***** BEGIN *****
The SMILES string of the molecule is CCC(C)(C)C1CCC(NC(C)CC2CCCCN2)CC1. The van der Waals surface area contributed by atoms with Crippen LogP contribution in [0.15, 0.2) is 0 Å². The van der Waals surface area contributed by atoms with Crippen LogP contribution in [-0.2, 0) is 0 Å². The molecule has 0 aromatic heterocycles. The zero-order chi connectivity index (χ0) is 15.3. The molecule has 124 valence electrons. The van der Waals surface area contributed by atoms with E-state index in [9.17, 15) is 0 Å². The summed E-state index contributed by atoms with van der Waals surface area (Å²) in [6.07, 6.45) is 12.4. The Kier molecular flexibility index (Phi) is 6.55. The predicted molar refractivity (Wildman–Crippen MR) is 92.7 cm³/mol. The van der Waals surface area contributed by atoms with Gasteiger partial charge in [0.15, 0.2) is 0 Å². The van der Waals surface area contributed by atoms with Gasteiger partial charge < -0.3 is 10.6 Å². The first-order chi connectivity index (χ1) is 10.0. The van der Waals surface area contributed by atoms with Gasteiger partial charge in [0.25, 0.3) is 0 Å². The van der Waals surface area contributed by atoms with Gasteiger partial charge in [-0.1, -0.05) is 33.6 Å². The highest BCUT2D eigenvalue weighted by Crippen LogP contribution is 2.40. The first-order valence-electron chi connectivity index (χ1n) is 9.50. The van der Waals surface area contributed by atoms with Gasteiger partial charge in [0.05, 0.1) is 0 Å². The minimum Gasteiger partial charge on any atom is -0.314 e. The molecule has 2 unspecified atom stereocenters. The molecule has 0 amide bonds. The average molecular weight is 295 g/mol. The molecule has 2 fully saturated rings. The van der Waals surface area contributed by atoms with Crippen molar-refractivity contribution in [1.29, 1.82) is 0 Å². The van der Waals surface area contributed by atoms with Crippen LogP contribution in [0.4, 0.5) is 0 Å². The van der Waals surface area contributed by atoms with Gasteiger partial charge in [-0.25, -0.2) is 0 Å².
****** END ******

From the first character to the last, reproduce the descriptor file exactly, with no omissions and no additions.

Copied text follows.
The SMILES string of the molecule is CCC(C)(C)C1CCC(NC(C)CC2CCCCN2)CC1. The van der Waals surface area contributed by atoms with Crippen LogP contribution in [0.15, 0.2) is 0 Å². The van der Waals surface area contributed by atoms with Crippen LogP contribution in [-0.2, 0) is 0 Å². The molecule has 0 aromatic heterocycles. The zero-order chi connectivity index (χ0) is 15.3. The molecule has 124 valence electrons. The van der Waals surface area contributed by atoms with E-state index in [9.17, 15) is 0 Å². The summed E-state index contributed by atoms with van der Waals surface area (Å²) in [6.07, 6.45) is 12.4. The Kier molecular flexibility index (Phi) is 6.55. The predicted molar refractivity (Wildman–Crippen MR) is 92.7 cm³/mol. The van der Waals surface area contributed by atoms with Gasteiger partial charge in [0.15, 0.2) is 0 Å². The van der Waals surface area contributed by atoms with Gasteiger partial charge < -0.3 is 10.6 Å². The first-order chi connectivity index (χ1) is 10.0. The van der Waals surface area contributed by atoms with Gasteiger partial charge in [0.25, 0.3) is 0 Å². The van der Waals surface area contributed by atoms with Gasteiger partial charge in [-0.1, -0.05) is 33.6 Å². The highest BCUT2D eigenvalue weighted by Crippen LogP contribution is 2.40. The first-order valence-electron chi connectivity index (χ1n) is 9.50. The van der Waals surface area contributed by atoms with Gasteiger partial charge in [0.05, 0.1) is 0 Å². The minimum Gasteiger partial charge on any atom is -0.314 e. The molecule has 2 unspecified atom stereocenters. The molecule has 0 amide bonds. The average molecular weight is 295 g/mol. The molecule has 2 fully saturated rings. The van der Waals surface area contributed by atoms with Crippen molar-refractivity contribution in [1.29, 1.82) is 0 Å². The van der Waals surface area contributed by atoms with Crippen LogP contribution in [0.4, 0.5) is 0 Å². The van der Waals surface area contributed by atoms with Gasteiger partial charge in [-0.25, -0.2) is 0 Å².